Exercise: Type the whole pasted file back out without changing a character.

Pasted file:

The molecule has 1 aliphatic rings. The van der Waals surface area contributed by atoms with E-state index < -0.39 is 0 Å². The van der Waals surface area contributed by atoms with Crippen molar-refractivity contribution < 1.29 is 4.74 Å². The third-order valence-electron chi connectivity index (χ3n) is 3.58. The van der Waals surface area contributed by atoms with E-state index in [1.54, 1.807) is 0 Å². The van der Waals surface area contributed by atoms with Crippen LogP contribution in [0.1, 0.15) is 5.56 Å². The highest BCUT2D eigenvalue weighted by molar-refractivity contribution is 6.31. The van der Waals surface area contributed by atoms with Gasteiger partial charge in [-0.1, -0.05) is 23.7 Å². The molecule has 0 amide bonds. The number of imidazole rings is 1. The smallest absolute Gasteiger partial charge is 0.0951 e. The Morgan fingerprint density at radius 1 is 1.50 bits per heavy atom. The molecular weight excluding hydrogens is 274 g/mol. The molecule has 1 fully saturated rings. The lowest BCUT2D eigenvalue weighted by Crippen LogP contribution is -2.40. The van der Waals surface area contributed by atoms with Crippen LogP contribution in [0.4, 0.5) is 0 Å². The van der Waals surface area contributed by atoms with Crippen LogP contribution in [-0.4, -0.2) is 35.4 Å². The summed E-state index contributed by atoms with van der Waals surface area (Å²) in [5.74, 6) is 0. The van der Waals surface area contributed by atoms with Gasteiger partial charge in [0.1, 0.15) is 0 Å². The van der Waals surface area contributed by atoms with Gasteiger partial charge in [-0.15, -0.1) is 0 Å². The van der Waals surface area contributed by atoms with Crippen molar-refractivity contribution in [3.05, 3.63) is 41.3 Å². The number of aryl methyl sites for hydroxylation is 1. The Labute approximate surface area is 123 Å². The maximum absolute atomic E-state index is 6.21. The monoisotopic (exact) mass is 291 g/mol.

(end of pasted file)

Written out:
The molecule has 1 aliphatic rings. The van der Waals surface area contributed by atoms with E-state index < -0.39 is 0 Å². The van der Waals surface area contributed by atoms with Crippen molar-refractivity contribution < 1.29 is 4.74 Å². The third-order valence-electron chi connectivity index (χ3n) is 3.58. The van der Waals surface area contributed by atoms with E-state index in [1.54, 1.807) is 0 Å². The van der Waals surface area contributed by atoms with Crippen LogP contribution in [0.1, 0.15) is 5.56 Å². The highest BCUT2D eigenvalue weighted by molar-refractivity contribution is 6.31. The van der Waals surface area contributed by atoms with Gasteiger partial charge in [-0.1, -0.05) is 23.7 Å². The molecule has 0 amide bonds. The number of imidazole rings is 1. The smallest absolute Gasteiger partial charge is 0.0951 e. The Morgan fingerprint density at radius 1 is 1.50 bits per heavy atom. The molecular weight excluding hydrogens is 274 g/mol. The molecule has 1 fully saturated rings. The lowest BCUT2D eigenvalue weighted by Crippen LogP contribution is -2.40. The van der Waals surface area contributed by atoms with Crippen LogP contribution in [0.4, 0.5) is 0 Å². The van der Waals surface area contributed by atoms with Crippen LogP contribution in [-0.4, -0.2) is 35.4 Å². The summed E-state index contributed by atoms with van der Waals surface area (Å²) in [5.74, 6) is 0. The van der Waals surface area contributed by atoms with Gasteiger partial charge in [0.1, 0.15) is 0 Å². The van der Waals surface area contributed by atoms with Gasteiger partial charge in [-0.15, -0.1) is 0 Å². The van der Waals surface area contributed by atoms with Crippen molar-refractivity contribution in [3.05, 3.63) is 41.3 Å². The number of aryl methyl sites for hydroxylation is 1. The Labute approximate surface area is 123 Å². The maximum absolute atomic E-state index is 6.21. The monoisotopic (exact) mass is 291 g/mol.